State of the Union: President Obama Pledges on Diversity And Fight Terrorism

Time: 4:59 a.m. CEST


President Barack Obama gave his last State of the Union address in Congress giving points to appeal to the changing society in the 21st century. Obama talked with optimism to the nation, regardless disagreements that exists in the relations with the legislative body.

The President expressed his hope on common work and constructive approach to fix American politics. “I hope we can work together this year on bipartisan priorities like criminal justice reform, and helping people who are battling prescription drug abuse. We just might surprise the cynics again,” Obama opened his last State of the Union address.

In his pledge to fix the politics and appeal for a constructive debate, Obama said, “That’s why we need to reject any politics that targets people because of race or religion. This isn’t a matter of political correctness.” Obama addressed the diversity the US is respected for.

“When politicians insult Muslims, when a mosque is vandalized, or a kid bullied, that doesn’t make us safer. That’s not telling it like it is. It’s just wrong. It diminishes us in the eyes of the world. It makes it harder to achieve our goals. And it betrays who we are as a country,” Obama emphasized.

Large segment of the speech Obama devoted to the economy, “That works better for everybody.” Considering the shaky relations with Republican lead Congress, Obama said that he “also know Speaker Ryan has talked about his interest in tackling poverty. Looking a year ahead, Obama expressed his willingness to work with Congress.

“America is about giving everybody willing to work a hand up, and I’d welcome a serious discussion about strategies we can all support, like expanding tax cuts for low-income workers without kids,” Obama said. Spending much time of his presidency to rebuild the economy after the recession, the President said he “Believes a thriving private sector is the lifeblood of our economy. I think there are outdated regulations that need to be changed, and there’s red tape that needs to be cut.”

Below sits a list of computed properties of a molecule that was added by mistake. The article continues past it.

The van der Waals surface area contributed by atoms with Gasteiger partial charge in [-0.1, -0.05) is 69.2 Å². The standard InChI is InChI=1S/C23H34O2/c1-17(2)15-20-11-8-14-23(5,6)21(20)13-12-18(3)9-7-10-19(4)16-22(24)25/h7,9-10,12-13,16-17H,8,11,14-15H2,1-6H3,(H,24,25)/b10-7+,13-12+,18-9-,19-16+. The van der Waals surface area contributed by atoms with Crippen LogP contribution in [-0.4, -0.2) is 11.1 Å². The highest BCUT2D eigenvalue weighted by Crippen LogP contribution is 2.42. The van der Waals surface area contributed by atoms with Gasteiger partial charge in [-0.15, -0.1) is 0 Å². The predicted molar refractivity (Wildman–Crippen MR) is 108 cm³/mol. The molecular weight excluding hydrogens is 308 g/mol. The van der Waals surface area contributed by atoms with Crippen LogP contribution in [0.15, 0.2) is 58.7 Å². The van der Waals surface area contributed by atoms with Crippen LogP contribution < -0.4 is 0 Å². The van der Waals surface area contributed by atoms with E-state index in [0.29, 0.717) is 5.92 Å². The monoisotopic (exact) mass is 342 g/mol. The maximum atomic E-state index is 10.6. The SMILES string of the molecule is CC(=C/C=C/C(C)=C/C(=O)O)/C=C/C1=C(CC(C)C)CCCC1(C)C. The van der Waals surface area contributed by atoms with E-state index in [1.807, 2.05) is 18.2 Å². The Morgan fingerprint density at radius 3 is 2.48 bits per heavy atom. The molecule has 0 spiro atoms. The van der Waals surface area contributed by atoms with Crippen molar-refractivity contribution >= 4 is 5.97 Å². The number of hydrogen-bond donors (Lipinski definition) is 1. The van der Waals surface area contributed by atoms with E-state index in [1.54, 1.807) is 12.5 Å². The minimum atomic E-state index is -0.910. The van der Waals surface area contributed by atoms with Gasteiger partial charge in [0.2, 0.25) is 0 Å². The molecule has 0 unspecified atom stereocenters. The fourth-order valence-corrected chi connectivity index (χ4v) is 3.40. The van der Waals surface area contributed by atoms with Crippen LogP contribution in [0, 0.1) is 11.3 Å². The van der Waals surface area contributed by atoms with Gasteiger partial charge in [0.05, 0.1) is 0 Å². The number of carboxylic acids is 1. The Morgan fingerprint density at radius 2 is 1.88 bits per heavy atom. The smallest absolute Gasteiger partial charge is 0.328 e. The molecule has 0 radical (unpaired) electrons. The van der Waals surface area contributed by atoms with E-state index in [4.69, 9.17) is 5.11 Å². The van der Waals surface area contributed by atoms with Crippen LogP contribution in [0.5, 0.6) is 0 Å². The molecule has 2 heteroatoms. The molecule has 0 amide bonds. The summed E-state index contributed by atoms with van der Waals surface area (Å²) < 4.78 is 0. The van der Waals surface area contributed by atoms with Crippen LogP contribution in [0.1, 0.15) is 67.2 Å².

Obama passionately talked about America’s lead in the world, but also focused on the changes in the international system.

“The Middle East is going through a transformation that will play out for a generation, rooted in conflicts that date back millennia. Economic headwinds blow from a Chinese economy in transition. Even as their economy contracts, Russia is pouring resources to prop up Ukraine and Syria — states they see slipping away from their orbit. And the international system we built after World War II is now struggling to keep pace with this new reality,” Obama said.

In his final year of two-terms presidency, Obama said, “It is up to us to help remake that system. And that means we have to set priorities.” Islamic State group remains a challenge for 2016, where Obama pointed out on the international  counter-ISIL coalition led by America.

“If this Congress is serious about winning this war, and wants to send a message to our troops and the world, you should finally authorize the use of military force against ISIL. Take a vote,” Obama said. Convincingly, Obama reiterates his approach to withdraw of wars pointing out that is not a leadership to “take over and rebuild every country that falls into crisis.”

For Obama, “it’s the lesson of Vietnam, of Iraq — and we should have learned it by now.” Obama said that, “on issues of global concern, we will mobilize the world to work with us, and make sure other countries pull their own weight.”

In February last year, Obama send to Congress draft authorization for use of military force for a “three-year was against the Islamic State of Iraq and Levant.” Obama’s suggestion to the Congress, “restricts the U.S. military from engaging in “enduring offensive ground combat operations. ”


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